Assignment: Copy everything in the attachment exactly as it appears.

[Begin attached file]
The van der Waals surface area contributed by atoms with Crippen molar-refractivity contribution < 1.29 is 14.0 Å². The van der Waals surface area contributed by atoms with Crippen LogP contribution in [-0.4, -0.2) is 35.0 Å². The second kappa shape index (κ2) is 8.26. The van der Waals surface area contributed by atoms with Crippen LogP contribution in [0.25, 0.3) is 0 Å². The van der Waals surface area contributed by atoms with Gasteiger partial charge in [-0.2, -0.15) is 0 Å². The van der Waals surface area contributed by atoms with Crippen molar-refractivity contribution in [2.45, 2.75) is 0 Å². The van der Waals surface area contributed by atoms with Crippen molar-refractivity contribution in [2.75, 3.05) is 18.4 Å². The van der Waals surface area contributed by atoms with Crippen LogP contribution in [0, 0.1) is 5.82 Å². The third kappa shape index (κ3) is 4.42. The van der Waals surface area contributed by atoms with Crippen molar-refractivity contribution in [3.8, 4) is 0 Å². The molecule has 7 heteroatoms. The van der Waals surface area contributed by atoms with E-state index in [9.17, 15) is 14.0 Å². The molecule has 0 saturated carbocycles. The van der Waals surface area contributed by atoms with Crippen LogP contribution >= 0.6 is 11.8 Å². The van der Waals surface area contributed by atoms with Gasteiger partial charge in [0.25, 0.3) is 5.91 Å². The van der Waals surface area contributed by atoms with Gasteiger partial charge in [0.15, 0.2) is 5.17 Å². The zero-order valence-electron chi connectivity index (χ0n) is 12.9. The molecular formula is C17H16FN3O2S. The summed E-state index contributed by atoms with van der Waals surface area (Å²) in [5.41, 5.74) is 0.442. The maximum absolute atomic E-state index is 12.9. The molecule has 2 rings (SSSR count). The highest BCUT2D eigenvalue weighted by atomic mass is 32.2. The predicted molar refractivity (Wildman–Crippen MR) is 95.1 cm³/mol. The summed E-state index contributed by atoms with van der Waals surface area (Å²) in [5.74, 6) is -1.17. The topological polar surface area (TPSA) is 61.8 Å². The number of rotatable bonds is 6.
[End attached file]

The van der Waals surface area contributed by atoms with Crippen molar-refractivity contribution < 1.29 is 14.0 Å². The van der Waals surface area contributed by atoms with Crippen LogP contribution in [-0.4, -0.2) is 35.0 Å². The second kappa shape index (κ2) is 8.26. The van der Waals surface area contributed by atoms with Crippen LogP contribution in [0.25, 0.3) is 0 Å². The van der Waals surface area contributed by atoms with Gasteiger partial charge in [-0.2, -0.15) is 0 Å². The van der Waals surface area contributed by atoms with Crippen molar-refractivity contribution in [2.45, 2.75) is 0 Å². The van der Waals surface area contributed by atoms with Crippen molar-refractivity contribution in [2.75, 3.05) is 18.4 Å². The van der Waals surface area contributed by atoms with Crippen LogP contribution in [0, 0.1) is 5.82 Å². The third kappa shape index (κ3) is 4.42. The van der Waals surface area contributed by atoms with Crippen molar-refractivity contribution in [3.8, 4) is 0 Å². The molecule has 7 heteroatoms. The van der Waals surface area contributed by atoms with E-state index in [9.17, 15) is 14.0 Å². The molecule has 0 saturated carbocycles. The van der Waals surface area contributed by atoms with Crippen LogP contribution >= 0.6 is 11.8 Å². The van der Waals surface area contributed by atoms with Gasteiger partial charge in [0.25, 0.3) is 5.91 Å². The van der Waals surface area contributed by atoms with Gasteiger partial charge in [0.15, 0.2) is 5.17 Å². The zero-order valence-electron chi connectivity index (χ0n) is 12.9. The molecular formula is C17H16FN3O2S. The summed E-state index contributed by atoms with van der Waals surface area (Å²) in [5.41, 5.74) is 0.442. The maximum absolute atomic E-state index is 12.9. The molecule has 2 rings (SSSR count). The highest BCUT2D eigenvalue weighted by atomic mass is 32.2. The predicted molar refractivity (Wildman–Crippen MR) is 95.1 cm³/mol. The summed E-state index contributed by atoms with van der Waals surface area (Å²) in [5.74, 6) is -1.17. The topological polar surface area (TPSA) is 61.8 Å². The number of rotatable bonds is 6.